const App = () => { return (   <SafeAreaView style={{flex: 1,backgroundColor:’black’}}>     <NativeImage       style={{flex: 1}}       url={         ‘’ +         ‘cwtLCT91BY=/0x0:4500×3214/920×613/filters:focal(185’ +         ‘7×436:2577×1156):format(webp)/’       }     />   </SafeAreaView> );};
export default App;

10. Here is a bonus for developers want to do more with this:

If you want to pass a callback from react native side and call it from native side, you can do it like this inside ReactImageViewManager.

@ReactProp(name = “url”)public void setUrls(ImageView view, @Nullable String url) {   if(url==null) return;   Picasso.with(context).load(url).into(view,new com.squareup.picasso.Callback() {       WritableMap event = Arguments.createMap();
@Override       public void onSuccess() {           emitEvent(event,”onSuccess”,view.getId());       }       @Override       public void onError() {           emitEvent(event,”onError”,view.getId());       }   });}@Overridepublic @NullableMap<String, Object> getExportedCustomDirectEventTypeConstants() {   MapBuilder.Builder<String, Object> builder = MapBuilder.builder();   builder.put(“onVideoChange”, MapBuilder.of(“registrationName”, “onVideoChange”));   builder.put(“onEndReached”, MapBuilder.of(“registrationName”, “onEndReached”));   return;}private void emitEvent(WritableMap eventData, String eventName,int viewId){   context.getJSModule(RCTEventEmitter.class).receiveEvent(viewId, eventName, eventData);}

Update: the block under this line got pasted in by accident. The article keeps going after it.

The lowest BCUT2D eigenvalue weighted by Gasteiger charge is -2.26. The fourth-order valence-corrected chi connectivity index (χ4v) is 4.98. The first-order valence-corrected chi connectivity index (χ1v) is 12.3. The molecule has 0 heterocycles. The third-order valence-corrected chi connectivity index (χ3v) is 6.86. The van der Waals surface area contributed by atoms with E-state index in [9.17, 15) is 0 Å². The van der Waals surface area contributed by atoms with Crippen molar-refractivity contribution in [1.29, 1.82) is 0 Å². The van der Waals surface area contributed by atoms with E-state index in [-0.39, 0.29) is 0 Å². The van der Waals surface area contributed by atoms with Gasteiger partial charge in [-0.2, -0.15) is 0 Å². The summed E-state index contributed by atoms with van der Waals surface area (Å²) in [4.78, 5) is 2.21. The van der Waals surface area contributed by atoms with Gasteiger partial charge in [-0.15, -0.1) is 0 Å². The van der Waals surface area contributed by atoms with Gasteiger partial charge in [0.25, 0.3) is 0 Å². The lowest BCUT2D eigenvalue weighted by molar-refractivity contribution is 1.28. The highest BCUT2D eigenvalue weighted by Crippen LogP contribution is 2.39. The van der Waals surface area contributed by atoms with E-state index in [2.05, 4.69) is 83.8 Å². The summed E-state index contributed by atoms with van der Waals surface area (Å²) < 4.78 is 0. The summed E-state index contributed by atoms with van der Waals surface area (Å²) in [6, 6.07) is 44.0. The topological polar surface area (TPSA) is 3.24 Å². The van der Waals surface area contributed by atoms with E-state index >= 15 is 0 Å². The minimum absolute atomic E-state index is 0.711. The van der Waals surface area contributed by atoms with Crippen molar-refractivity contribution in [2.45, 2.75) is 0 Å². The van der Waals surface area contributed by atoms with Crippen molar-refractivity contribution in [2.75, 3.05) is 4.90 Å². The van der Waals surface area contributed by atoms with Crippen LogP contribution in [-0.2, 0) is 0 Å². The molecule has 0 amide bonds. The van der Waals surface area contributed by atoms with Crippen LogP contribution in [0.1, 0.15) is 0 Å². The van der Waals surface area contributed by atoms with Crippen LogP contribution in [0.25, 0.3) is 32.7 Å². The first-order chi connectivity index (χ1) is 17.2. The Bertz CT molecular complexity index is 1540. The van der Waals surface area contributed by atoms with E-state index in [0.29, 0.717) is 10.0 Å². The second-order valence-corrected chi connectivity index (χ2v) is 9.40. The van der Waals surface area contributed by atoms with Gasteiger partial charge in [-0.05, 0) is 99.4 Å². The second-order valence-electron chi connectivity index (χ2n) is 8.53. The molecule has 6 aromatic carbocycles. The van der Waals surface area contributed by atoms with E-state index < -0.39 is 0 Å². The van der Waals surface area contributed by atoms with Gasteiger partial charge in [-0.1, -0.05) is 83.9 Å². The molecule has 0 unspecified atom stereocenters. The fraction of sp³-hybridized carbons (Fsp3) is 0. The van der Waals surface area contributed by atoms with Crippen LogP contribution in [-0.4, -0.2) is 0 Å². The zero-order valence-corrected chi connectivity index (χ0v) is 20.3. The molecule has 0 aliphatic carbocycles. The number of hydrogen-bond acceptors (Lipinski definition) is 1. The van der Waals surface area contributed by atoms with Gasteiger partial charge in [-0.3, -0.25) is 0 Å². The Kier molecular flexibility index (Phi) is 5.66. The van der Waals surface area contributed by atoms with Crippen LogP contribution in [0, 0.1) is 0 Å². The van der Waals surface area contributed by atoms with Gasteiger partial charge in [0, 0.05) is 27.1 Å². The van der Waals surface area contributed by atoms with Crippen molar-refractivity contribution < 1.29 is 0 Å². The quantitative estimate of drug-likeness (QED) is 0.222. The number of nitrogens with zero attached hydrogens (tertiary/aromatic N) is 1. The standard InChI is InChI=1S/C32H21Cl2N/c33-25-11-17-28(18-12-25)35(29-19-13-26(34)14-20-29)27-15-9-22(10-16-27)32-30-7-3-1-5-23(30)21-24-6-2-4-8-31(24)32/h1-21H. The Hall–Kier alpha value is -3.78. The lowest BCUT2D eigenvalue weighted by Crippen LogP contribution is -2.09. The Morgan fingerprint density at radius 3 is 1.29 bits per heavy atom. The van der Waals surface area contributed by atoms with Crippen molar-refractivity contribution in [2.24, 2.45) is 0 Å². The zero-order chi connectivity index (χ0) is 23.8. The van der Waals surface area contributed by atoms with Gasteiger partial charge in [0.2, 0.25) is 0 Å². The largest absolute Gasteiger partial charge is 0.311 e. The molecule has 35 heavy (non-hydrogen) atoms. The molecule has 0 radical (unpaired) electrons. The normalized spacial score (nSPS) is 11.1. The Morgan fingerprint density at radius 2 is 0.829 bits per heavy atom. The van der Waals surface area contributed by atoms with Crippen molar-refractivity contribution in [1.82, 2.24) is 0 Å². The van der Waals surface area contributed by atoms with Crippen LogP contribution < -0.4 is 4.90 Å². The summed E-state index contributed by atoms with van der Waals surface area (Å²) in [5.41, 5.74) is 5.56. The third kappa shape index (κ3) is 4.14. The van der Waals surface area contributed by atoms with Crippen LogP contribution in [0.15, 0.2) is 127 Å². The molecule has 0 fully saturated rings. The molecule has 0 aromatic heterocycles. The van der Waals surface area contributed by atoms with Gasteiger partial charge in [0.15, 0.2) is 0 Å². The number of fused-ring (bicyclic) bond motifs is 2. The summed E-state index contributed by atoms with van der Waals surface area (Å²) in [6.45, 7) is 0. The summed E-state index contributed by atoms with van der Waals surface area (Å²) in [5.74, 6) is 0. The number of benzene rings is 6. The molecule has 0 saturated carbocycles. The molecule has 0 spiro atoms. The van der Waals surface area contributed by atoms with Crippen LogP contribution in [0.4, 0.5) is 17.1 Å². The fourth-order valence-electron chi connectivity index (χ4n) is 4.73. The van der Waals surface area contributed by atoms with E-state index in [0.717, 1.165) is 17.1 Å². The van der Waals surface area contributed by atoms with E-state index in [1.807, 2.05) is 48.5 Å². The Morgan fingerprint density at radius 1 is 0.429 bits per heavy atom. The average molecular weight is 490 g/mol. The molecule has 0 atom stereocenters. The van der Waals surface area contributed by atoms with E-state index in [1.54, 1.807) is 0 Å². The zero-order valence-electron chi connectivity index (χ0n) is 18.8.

In the code snippet from ReactImageViewManager above, when we receive a url prop from the react native side, we are loading the image into ImageView , and also passing the success and failure callbacks. Inside these callbacks, we are calling the emitEvent method with different arguments. EmitEvent has three parameters-

1)eventData that we can send as an argument inside our react native callback;

2) eventName is the name of the callback on react native side;

3) viewId is the uniqueId of the view in case multiple instances have been created inside of react native code.

But first we need to register our callbacks with the viewManager for that we will override getExportedCustomDirectEventTypeConstants . We will add our callBack names as    builder.put(“onEndReached”, MapBuilder.of(“registrationName”, “onEndReached”)); .

Now, put these callbacks in react native side to use them when they are triggered.

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Change your interface to become like this even if you are using typescript :

export interface INativeImageProps url: string; style: any; onSuccess: (data: any) => void; onFailure: (data: any) => void;}

And also pass them from the component when you are calling the component like this:

<NativeImage onFailure={(data: any) => {   console.log(data.nativeEvent); }} onSuccess={(data: any) => {}} style={{flex: 1}} url={   ‘’ +   ‘cwtLCT91BY=/0x0:4500×3214/920×613/filters:focal(185’ +   ‘7×436:2577×1156):format(webp)/’ }/>

Here, data.nativeEvent has the writableMap that you have passed from the Native Side.

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As a Senior Tech Enthusiast, I bring a decade of experience to the realm of tech writing, blending deep industry knowledge with a passion for storytelling. With expertise in software development to emerging tech trends like AI and IoT—my articles not only inform but also inspire. My journey in tech writing has been marked by a commitment to accuracy, clarity, and engaging storytelling, making me a trusted voice in the tech community.